File this under: re-connection, self-care, and falling in love. 

I keep falling in love, even though my eyes are tired and I’ve given up collecting superlatives. Sorry I’ve been gone, but as of April 10th I haven’t slept in the same bed for more than four nights. This has only been made tolerable by:
  1. How comfortable many (but certainly not all) of these beds have been, and
  2. Letting myself be with people I have already loved many days out of this past month of travel. 
You could consider this a confession. While running errands around Asia, and also just taking a week to be with a man who has been Too Patient, I ended up on the road for three weeks. I spent so much of this year in relative isolation from anything known, and don’t like the word ‘indulged’ to describe how many old friends I cavorted with. Is the Watson about new connections or restrospection if we’re all asked to return to US? Consider this a seven-eighths Watson report before I dive deep into telling you why I was where I was in upcoming posts, as well as where I will be.
Goodbye Hainan!
April 10th: I twiddle my thumbs in the Hainan Nature Conservancy office, waiting to catch a train, then a plane, to Beijing. I presented at the TNC National Office in Beijing, putting the work we did in Sanya in context for staff working in other fields. I explained a variety of artificial reefs they might find relevant in their work, and the assessment framework I like to use. I also got to see my childhood friend Julia (how strange to know someone for two decades!) and her whip-smart crew, and they gave me the eating tour of Beijing. Peking Duck was my farewell to meat, and to China, and it was glorious.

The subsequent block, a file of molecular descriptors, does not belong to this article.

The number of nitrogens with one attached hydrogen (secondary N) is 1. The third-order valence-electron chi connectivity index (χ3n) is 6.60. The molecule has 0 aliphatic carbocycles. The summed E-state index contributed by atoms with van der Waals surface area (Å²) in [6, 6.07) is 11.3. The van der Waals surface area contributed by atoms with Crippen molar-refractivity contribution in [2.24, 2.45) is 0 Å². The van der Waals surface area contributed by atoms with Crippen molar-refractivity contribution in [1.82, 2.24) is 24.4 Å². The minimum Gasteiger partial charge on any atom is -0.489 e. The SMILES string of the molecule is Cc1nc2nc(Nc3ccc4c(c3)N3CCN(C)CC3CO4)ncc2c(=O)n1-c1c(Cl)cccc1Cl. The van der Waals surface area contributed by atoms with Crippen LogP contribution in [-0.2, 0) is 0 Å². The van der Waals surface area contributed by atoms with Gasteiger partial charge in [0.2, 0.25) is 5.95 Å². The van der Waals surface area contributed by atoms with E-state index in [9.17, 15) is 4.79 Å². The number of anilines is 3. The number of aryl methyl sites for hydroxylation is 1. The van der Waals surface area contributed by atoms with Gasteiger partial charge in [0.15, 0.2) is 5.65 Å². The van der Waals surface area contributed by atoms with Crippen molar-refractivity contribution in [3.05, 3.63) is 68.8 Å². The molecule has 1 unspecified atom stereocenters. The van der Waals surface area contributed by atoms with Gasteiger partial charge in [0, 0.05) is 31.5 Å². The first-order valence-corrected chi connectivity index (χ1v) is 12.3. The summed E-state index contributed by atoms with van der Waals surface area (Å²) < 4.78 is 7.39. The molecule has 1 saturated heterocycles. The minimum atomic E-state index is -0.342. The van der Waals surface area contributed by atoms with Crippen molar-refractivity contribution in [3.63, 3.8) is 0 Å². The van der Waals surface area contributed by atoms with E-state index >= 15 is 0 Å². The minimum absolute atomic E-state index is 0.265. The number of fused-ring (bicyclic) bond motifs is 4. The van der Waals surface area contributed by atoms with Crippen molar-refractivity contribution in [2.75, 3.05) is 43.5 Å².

Wandering the hutongs 


And stopping by Tianmen and Mao’s surreal grave

I booked my flight to Spain in…was it December? to nab a flight that somehow only cast $420 to ship me halfway around the world. It left from Tokyo, which at the time I thought would be ideal. In some ways it was, as it gave me time in Japan to tie up loose ends from my earlier months there, finish edits on my manuscript for Resilience, and play around with some new ideas. I got to nibble on early morning fish in Tsukiji with lovely friends Joe and Dieter, both on a long layover, and refresh my Japanese. 
Babes Joe and Dieter join me in ceramics browsing 
Better yet, it gave my boyfriend an excuse to explore Japan with me before I left Asia. Short version: it was excellent, and I was exposed to things that made me think about artificial reefs in a very different way by happy accident. All the same, I needed someone to force me to slow down and live at a normal pace. I’m running low on the self-enforced cognizance it takes to make that sort of space for myself. We both needed a break from it, and it’s taken me a Watson to realize you need other people to create space for kindness.
we went to a baseball game, and it was -amazing-. we were lucky enough to be sitting amongst Hanshin Tigers fans, who are notoriously “rowdy.” In Japan this refers to their highly coordinated cheers, as there are very few ways to deride another person directly in the japanese language.


Now I write from Barcelona, where I wait for another, cheaper, flight to the Canary Islands. I’m there for a little over a month, writing about islands transformed into entire art sites, catching up the blog, setting up projects, and trying to assess the impact of the Museo Atlantico on this tiny island. Then a little time with family, and a long flight back to where I started. Fifty-eight days. That’s enough.
p.s. A logistic note: to keep the blog narrative vaguely sensical, I’ll be working my way forward in terms of describing events. This will take us all the way back to mid-March, when The Nature Conservancy began its coral nursery installation.

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